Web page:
Posted by: JanF | April 17, 2015

He can run but he can no longer hide …

It appears that the lies that Scott Walker has told for his entire career, and his uncanny ability to stay one election ahead of any inquiries into his activities, have finally caught up with him.

Scott Walker won the Wisconsin governor’s race in 2010, in a low turnout election year, after lulling people into thinking that both parties were essentially the same. He did not bother to mention to the voters what he was telling his donors: that he intended to crush unions in Wisconsin, starting with the public employee unions. And he never shared his plan to cut $900 million from state aid to K-12 education. Gov. Scott Walker beat a recall in 2012, an election that 900,000 Wisconsinites signed petitions to force, by blanketing the airwaves with ads bought using out-of-state money he got by gaming the campaign finance laws. Scott Walker then won reelection in 2014, in another low turnout election, by flat out lying in campaign ads and public statements about his position on abortion and on unions and by glossing over his job creation record and the impending budget deficit.

In all three of those elections, he was able to get away with the lies because the captive press in Wisconsin was too lazy to investigate and report with any rigor: on his malfeasance in the Milwaukee County Executive’s office, his sleazy 2010 gubernatorial campaign activities which led to some of his staff being convicted of felonies, and, in 2014, the facts that put a lie to his boasts about job creation, the truth about the pending budget deficit, his plans for private-sector unions, and his disregard for the election financing laws of the state.

So Scott Walker won and was able to launch his presidential campaign in 2015 from the Wisconsin governor’s mansion based on the myth of his electability: “Three elections in 4 years in a state Obama won! They love me!!”

Gov. Walker forgot one little thing: once he entered the national arena, he had to dupe the entire country and he could no longer count on the Wisconsin press to print his words without investigating his deeds.

First, the national press aggressively pursued his record, and his propensity for talking out of both sides of his mouth, reported on it and suggested that maybe there was more to the Walker story than the fluff pieces in the Milwaukee Journal-Sentinel and the Wisconsin State Journal archives.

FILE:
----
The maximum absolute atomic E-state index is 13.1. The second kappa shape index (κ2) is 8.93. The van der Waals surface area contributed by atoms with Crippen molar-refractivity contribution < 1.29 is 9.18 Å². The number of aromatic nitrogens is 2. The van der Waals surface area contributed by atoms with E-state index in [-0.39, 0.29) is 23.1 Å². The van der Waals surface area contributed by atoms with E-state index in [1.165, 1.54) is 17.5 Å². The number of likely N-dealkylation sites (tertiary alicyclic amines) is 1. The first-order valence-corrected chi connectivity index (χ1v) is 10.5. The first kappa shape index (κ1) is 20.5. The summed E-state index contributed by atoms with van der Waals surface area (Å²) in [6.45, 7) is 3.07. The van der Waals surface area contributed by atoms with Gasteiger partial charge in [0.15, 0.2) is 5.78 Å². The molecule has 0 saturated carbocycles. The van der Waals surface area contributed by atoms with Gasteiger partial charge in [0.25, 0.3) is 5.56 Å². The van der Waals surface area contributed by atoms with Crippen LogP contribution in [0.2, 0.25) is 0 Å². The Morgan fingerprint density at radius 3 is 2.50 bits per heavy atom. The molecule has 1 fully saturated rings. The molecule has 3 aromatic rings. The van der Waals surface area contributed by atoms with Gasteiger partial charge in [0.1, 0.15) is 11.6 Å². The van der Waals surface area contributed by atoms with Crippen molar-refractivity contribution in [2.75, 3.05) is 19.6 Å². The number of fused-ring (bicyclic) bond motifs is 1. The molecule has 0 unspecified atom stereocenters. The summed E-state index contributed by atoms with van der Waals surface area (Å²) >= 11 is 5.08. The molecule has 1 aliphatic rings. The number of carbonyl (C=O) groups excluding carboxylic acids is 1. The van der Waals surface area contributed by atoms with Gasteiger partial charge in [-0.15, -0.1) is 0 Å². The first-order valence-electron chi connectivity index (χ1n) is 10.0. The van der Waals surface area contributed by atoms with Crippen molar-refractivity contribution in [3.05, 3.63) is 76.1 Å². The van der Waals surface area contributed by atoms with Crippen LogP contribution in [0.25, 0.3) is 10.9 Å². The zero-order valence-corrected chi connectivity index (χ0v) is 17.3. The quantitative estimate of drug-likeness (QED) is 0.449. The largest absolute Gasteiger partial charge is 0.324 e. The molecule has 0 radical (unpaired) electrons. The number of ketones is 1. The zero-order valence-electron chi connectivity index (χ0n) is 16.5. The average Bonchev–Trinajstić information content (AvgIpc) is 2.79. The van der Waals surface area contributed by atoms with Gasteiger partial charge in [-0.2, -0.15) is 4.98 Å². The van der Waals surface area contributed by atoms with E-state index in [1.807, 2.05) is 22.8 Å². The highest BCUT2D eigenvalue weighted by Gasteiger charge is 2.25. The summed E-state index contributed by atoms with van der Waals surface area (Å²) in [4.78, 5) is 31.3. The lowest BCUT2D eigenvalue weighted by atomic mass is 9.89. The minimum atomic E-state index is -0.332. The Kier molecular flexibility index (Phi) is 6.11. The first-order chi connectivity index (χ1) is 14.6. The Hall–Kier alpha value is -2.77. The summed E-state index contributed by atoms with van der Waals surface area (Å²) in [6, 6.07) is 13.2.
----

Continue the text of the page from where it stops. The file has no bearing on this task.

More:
Second, Walker started believing his own press releases and assumed that he could sign laws that harmed Wisconsin’s working families and propose a budget that would eat the last bit of seed corn by taking more whacks at education including the university system.

Now, the chickens have not only come to roost but feathers are flying.

The latest Marquette poll shows that only 41% of Wisconsinites approve of the job Scott Walker is doing; 78% hate that he has largely defunded public education in Wisconsin in order to give tax breaks to the wealthy and 70% are angry that he is planning to destroy the jewel of our state, the University of Wisconsin System, and specifically, UW-Madison – not only a source of pride but a huge driver of our state’s economy.

When Scott Walker buoyed the crowds at the Iowa Pig Convention in January by declaring that “you don’t have to move to the center to win the middle” what he meant was that you can just lie to the voters and when you have a lazy press unwilling to call out your lies, you can win an election.

The game is up. Ed Kilgore:

Scott Walker has a distinct advantage over the rest of the potential Republican presidential field in terms of electability arguments. They have theories and analogies. He’s got a recent track record. They can talk about attracting swing voters or boosting base turnout. He can simply point to three victories in Wisconsin—a state carried twice by Obama—since 2010. Combined with his much-bruited Destroyer of the Unions persona buttressed by other ideological crusades, it’s a seductive pitch for conservatives who want to win but who don’t want to cede an inch of policy or cultural ground to do so.

But anyone with nagging doubts about Walker’s future electability need look no further than 2015 polling on Walker’s standing in Wisconsin. […]

Keep an eye on those Wisconsin numbers as the months go by. If they keep looking like this, other candidates or their flacks may start arguing Walker just doesn’t have it any more. And there’s nothing much sadder than an over-the-hill demagogue.

Well, actually there is one thing sadder. The sad future of the State of Wisconsin and the people here, left with an educational system once considered a model for other states and a lagging economy held hostage to the trickle-down delusions of those in power who think we are just one more tax cut away from prosperity.

I hope that “the middle”, in Wisconsin at least, now realizes that they were duped. We can’t elect a new governor until 2018 but we can elect enough Democrats to the Wisconsin State Senate in 2016 to build a firewall between the awful policy choices of the incumbent governor and those things in the state we love that have not been completely destroyed.

Let’s tell the Republicans in the Wisconsin state legislature that the game is up for them, too.

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